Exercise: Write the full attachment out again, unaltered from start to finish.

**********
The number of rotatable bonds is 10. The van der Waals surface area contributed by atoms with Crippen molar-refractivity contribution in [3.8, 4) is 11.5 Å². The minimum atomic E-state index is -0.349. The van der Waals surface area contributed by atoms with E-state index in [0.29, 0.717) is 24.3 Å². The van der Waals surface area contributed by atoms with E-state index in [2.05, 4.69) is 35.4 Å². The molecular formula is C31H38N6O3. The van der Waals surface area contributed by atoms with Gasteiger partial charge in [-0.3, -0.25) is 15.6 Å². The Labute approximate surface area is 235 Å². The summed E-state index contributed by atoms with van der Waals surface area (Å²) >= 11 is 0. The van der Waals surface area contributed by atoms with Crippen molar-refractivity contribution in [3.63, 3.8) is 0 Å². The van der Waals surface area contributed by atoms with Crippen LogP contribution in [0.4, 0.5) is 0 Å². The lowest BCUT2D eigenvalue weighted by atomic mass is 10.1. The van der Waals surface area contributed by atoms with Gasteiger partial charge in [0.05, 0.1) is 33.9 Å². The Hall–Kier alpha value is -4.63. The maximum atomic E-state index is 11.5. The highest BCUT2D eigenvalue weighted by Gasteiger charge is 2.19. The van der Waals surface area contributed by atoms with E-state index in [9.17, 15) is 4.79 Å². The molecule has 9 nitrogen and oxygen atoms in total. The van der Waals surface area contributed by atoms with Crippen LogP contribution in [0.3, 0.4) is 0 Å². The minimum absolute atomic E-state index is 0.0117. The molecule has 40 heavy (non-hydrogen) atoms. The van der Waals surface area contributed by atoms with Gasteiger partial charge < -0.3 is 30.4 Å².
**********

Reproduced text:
The number of rotatable bonds is 10. The van der Waals surface area contributed by atoms with Crippen molar-refractivity contribution in [3.8, 4) is 11.5 Å². The minimum atomic E-state index is -0.349. The van der Waals surface area contributed by atoms with E-state index in [0.29, 0.717) is 24.3 Å². The van der Waals surface area contributed by atoms with E-state index in [2.05, 4.69) is 35.4 Å². The molecular formula is C31H38N6O3. The van der Waals surface area contributed by atoms with Gasteiger partial charge in [-0.3, -0.25) is 15.6 Å². The Labute approximate surface area is 235 Å². The summed E-state index contributed by atoms with van der Waals surface area (Å²) >= 11 is 0. The van der Waals surface area contributed by atoms with Crippen molar-refractivity contribution in [3.63, 3.8) is 0 Å². The van der Waals surface area contributed by atoms with Crippen LogP contribution in [0.4, 0.5) is 0 Å². The lowest BCUT2D eigenvalue weighted by atomic mass is 10.1. The van der Waals surface area contributed by atoms with Gasteiger partial charge in [0.05, 0.1) is 33.9 Å². The Hall–Kier alpha value is -4.63. The maximum atomic E-state index is 11.5. The highest BCUT2D eigenvalue weighted by Gasteiger charge is 2.19. The van der Waals surface area contributed by atoms with E-state index in [9.17, 15) is 4.79 Å². The molecule has 9 nitrogen and oxygen atoms in total. The van der Waals surface area contributed by atoms with Crippen LogP contribution in [0.3, 0.4) is 0 Å². The minimum absolute atomic E-state index is 0.0117. The molecule has 40 heavy (non-hydrogen) atoms. The van der Waals surface area contributed by atoms with Gasteiger partial charge < -0.3 is 30.4 Å².